One of the themes that emerged from Saturday's extended interview with Ben McGarry of Totus Capital and Steve Johnson from Forager Funds was for investors to check their portfolio and evaluate the balance sheets of their holdings.
In this episode, we get Ben and Steve to put some widely-held stocks under a stress test and gauge whether they have what it takes to ride out the rapidly deteriorating economic environment. The names include Tabcorp, Carsales.com, Afterpay, G8 Education and Super Retail Group.
Steve also offers Livewire subscribers a 'high octane' stock idea that he reckons is being "dramatically mispriced". This company has government and corporate contracts, and could see a severalfold increase if it retains them and conditions bounce back.
Notes: You can access the video, podcast or edited transcript for this Buy Hold Sell episode below. This episode was filmed on 25 March 2020.
James Marlay: Welcome to Buy Hold Sell, brought to you by livewire markets. My name's James Marlay and I'm joined today by Steve Johnson from Forager Funds and Ben McGarry from Totus capital and we know in times of stress you need to look to the balance sheet to see if these stocks can make it through the troubled times.
We're going to have a look at a couple of stocks that we thought were defensive that might not be just as defensive as we would have hoped. First one, gambling, we know the punters, it's an all-weather activity, Steve, Tabcorp buy, hold or sell?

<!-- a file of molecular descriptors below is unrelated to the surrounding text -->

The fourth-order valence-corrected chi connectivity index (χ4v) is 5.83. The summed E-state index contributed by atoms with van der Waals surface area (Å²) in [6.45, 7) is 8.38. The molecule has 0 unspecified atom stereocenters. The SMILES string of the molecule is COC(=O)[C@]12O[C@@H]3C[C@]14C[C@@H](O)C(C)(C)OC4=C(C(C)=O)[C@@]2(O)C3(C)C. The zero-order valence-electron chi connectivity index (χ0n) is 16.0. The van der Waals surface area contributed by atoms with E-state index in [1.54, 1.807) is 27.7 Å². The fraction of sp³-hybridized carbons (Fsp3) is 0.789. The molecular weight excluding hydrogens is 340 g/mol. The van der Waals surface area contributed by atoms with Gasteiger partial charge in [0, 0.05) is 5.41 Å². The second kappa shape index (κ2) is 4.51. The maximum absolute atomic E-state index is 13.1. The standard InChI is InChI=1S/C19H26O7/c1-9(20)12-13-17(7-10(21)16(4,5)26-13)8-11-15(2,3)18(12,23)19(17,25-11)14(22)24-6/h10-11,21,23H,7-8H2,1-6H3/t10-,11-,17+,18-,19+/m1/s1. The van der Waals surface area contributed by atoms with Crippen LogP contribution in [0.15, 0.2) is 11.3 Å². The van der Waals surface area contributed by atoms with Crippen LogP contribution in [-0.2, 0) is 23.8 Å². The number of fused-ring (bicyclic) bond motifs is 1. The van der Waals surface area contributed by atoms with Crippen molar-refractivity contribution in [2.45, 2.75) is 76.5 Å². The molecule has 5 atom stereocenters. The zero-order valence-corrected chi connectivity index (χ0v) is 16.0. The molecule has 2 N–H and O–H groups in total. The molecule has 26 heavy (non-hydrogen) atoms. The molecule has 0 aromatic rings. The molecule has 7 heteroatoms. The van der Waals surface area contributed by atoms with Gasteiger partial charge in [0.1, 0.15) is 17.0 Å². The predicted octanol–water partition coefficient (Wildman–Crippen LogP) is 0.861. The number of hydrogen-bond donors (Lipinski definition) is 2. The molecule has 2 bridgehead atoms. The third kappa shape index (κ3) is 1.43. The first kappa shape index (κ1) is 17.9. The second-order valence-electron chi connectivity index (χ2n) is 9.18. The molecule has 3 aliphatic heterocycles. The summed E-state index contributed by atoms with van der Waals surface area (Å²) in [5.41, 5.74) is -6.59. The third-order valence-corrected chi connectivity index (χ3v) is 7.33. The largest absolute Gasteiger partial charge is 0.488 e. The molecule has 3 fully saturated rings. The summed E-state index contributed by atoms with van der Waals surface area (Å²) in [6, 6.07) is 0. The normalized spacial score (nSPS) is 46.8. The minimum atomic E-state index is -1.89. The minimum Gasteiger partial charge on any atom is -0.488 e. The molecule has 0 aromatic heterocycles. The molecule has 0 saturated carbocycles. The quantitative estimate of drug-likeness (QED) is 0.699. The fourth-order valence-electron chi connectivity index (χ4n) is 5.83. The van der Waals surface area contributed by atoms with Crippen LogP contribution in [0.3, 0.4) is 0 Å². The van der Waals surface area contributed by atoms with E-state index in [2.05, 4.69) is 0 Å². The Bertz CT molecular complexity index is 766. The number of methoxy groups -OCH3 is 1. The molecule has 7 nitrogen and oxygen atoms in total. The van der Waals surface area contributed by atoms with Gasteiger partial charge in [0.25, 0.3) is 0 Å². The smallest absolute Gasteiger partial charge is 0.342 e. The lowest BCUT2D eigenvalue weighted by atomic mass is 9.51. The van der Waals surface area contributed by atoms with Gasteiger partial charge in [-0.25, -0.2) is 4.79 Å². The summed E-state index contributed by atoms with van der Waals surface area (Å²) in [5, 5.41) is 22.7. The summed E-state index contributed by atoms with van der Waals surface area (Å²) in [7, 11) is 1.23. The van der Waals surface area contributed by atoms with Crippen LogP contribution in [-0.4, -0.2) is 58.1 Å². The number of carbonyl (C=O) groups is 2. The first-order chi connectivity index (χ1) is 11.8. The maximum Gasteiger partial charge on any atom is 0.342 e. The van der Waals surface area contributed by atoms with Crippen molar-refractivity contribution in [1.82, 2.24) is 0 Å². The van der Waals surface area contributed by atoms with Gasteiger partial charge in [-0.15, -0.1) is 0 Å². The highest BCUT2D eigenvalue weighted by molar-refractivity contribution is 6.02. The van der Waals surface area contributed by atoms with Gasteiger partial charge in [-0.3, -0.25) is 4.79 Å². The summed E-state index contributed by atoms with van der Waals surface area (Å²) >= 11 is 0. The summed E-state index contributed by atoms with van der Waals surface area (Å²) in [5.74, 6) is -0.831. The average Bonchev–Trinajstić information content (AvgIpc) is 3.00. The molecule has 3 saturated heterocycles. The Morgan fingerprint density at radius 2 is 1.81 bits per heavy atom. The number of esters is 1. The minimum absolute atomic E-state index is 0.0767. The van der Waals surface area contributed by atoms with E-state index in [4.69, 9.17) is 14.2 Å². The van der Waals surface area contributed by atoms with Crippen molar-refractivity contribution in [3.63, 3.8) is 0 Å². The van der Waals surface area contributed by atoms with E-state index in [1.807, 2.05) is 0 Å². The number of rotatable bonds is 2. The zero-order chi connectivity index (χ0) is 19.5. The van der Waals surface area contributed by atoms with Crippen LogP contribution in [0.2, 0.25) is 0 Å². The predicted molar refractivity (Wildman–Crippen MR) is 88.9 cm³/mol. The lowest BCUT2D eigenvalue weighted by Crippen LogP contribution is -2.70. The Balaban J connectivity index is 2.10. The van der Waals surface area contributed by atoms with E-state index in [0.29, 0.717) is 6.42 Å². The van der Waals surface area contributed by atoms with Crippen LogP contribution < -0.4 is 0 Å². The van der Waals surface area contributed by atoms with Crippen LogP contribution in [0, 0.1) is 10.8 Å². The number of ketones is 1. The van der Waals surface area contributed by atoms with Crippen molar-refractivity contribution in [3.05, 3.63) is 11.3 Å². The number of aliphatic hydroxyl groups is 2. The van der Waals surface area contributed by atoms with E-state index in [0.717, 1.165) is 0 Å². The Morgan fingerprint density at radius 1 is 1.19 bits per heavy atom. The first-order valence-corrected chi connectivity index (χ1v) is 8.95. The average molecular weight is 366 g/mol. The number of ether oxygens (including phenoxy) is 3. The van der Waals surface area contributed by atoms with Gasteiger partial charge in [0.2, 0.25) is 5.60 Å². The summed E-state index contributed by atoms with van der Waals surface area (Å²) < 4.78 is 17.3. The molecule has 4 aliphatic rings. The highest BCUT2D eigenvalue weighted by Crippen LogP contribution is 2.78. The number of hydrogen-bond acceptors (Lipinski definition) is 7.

Steve Johnson (Buy): It's a buy for me, taking on the risk of some form of a rights issue or capital raise here. So I think you'd want to own it. Anticipating that you might have to put some more in at some point. I really, really like the lottery business here, they're shifting that from distributing through newsagents where they have to pay 10% of the revenue to the newsagent to their own online distribution networks.
It's much more profitable for them. That train's been underway for some time, but it's only been accelerating, but it's going to come under pressure. As people don't go to use agents and obviously the TAB side of things with less sport. People being outside less is going to come under enormous pressure in the short term and it's got a fair bit of debt on the balance sheet. I think it'll be fine. It's a big enough business for people to stand by and ride through this. So I would say buy, but beware.
James Marlay: Ben, just about everything there is to bet on has been cancelled. Can you put a bet on Tabcorp?
Ben McGarry (Hold): Neutral. I'd probably wait for the capital raise if there was one. But their competition's certainly been decimated in the sports, on the betting side of the business given the cancellation of sport around the world. The lotteries business, I totally agree with Steve is a good one for these tough times. People tend to want something to look forward to and buy a lottery ticket. So, and that business you could probably buy the whole of the Tabcorp business for roughly what people were prepared to pay for the lottery's business a few months ago. So, the only caveat for me is the balance sheet is a lot of fixed costs, in that network of TAB outlets. So if you did get a chance to buy it on a raise, I think that would be a good opportunity.
James Marlay: Okay, great. Staying with you, Ben, Carsales. Now I can imagine from the supply side there is reason to believe there'd be a lot of cars coming on the market for sale. But the demand side, I can't... I struggle to see how that holds up. It is the number one player in the market. Buy, hold, or sell?